When you or your company needs to get the word out on something important, writing and submitting a press release is a great way to do just that. But if you’ve never written or issued a media release, it can be difficult to know where to start.
Fortunately, press releases are fairly standard and straightforward to create. And when it comes to sharing them with the right audience, there are now many options for getting your press release where it will have the greatest impact.
Before You Start Writing Your Press Release
To get your news in front of the people who need to hear about it, you’ll need to craft an announcement that states the facts in an interesting way. Press releases do this with a compelling headline, a brief summary, and a release that shares the most essential and interesting details.
Before you compose your media release, you’ll want to gather the right information and then organize it.
When you have all the facts and know exactly what you need to share, the writing process will be that much easier—and it will also allow you to focus on making your release as compelling as possible.
A press release is a marketing tool, but it’s not promotional and it should always prioritize a journalistic approach. That means you’ll want to focus on the who, what, where, when, why, and how of your newsworthy development.
Keep in mind that your goal isn’t to generate excitement or hype. Instead, you’re simply reporting on the facts of a development. If you choose the right facts and focus on why they’re important, your audience will respond without much convincing on your part.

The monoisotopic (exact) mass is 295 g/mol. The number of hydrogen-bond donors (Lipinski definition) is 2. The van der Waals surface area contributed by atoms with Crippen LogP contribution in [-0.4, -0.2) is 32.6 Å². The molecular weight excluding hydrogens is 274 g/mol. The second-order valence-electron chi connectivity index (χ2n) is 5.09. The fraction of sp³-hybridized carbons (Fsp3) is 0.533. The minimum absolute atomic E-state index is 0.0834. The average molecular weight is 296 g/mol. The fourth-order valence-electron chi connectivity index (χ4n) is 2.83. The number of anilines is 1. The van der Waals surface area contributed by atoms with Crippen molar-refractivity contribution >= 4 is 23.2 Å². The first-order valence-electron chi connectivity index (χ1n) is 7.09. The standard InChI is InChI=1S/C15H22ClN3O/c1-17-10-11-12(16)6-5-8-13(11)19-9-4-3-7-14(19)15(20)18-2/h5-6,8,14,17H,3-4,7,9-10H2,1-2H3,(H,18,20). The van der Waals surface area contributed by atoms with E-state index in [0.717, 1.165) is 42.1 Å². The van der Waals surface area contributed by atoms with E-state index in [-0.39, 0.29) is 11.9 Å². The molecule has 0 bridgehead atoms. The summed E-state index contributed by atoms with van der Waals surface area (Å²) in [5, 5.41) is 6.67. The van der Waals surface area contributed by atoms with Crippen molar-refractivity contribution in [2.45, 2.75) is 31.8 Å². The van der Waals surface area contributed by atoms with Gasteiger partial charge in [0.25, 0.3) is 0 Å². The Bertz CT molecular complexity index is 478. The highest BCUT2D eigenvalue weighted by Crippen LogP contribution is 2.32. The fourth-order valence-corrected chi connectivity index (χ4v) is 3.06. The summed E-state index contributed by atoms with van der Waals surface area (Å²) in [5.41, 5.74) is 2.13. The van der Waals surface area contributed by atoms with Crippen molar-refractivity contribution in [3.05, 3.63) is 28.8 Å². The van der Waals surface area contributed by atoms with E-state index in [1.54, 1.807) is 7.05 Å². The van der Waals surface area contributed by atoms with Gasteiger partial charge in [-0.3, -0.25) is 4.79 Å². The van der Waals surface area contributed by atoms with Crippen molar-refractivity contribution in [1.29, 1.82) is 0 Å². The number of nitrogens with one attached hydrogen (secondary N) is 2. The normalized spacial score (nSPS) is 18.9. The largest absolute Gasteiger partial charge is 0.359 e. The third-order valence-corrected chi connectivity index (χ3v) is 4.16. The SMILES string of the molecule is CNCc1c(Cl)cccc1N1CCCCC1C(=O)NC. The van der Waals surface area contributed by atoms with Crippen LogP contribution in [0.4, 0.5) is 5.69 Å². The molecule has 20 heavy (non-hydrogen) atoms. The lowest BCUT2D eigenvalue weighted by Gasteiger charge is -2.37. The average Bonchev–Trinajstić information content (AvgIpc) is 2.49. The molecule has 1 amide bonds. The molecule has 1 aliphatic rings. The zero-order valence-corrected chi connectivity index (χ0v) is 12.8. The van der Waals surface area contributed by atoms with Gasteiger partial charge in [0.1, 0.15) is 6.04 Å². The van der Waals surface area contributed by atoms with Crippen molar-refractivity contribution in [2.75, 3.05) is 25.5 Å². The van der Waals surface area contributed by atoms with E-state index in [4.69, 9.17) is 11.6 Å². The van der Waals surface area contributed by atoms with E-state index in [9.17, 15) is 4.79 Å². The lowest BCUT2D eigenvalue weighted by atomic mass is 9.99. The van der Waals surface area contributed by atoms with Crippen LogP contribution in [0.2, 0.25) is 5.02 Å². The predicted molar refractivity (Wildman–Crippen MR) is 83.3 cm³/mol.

In other words, you’re not trying to get people excited; you’re reporting on news that will give your reader a reason to be interested.
What You Need To Write A Press Release
A good way to start a press release is to build a simple outline with answers to the following questions:
Who made it happen and who will be most interested or affected?
When and where did it happen?
How did it occur?
Why does it matter?
If possible, you should also collect a statement from one or two people who were directly involved with the development. Quotes are useful for supporting the key points of the press release and they create a more current and creditable quality. Make sure you always accurately credit the person who provided the statement wherever the quote appears.
Once you’ve got these facts defined, all you have to do is organize them to create your press release, as well as a summary, headline, and boilerplate.
When You’re Ready To Start Writing Your Press Release
Most press releases are divided into three main components, which are an introductory paragraph, a main body, and a conclusion.
To write your introductory paragraph, start with the most compelling and noteworthy details. This will typically consist of what happened and why it matters.
The main goal of this introductory paragraph is to give your reader a reason to read about the details, but even if they skim the remaining text of your press release, you want to make sure they understand your news and why it deserves attention.
The most compelling press releases are going to focus on the target audience. To make your introductory paragraph interesting, you’ll want to lead with what happened and why it matters, but you’ll also want to allude to who will be most affected and should be paying attention.
If, for example, your company has launched a new app, you’ll want to mention who the app has been designed for and what it will enable them to do. You can save the details of all the app’s features and how it was developed for the body of the press release, but you want to lead with a strong hook of what happened and why someone should care.
The main body of the press release is your chance to tell the story of what happened. Tell your reader when, where, and how behind your piece of news.
The main body is also your opportunity to expand on the information from your introductory paragraph and include any quotes you’ve gathered.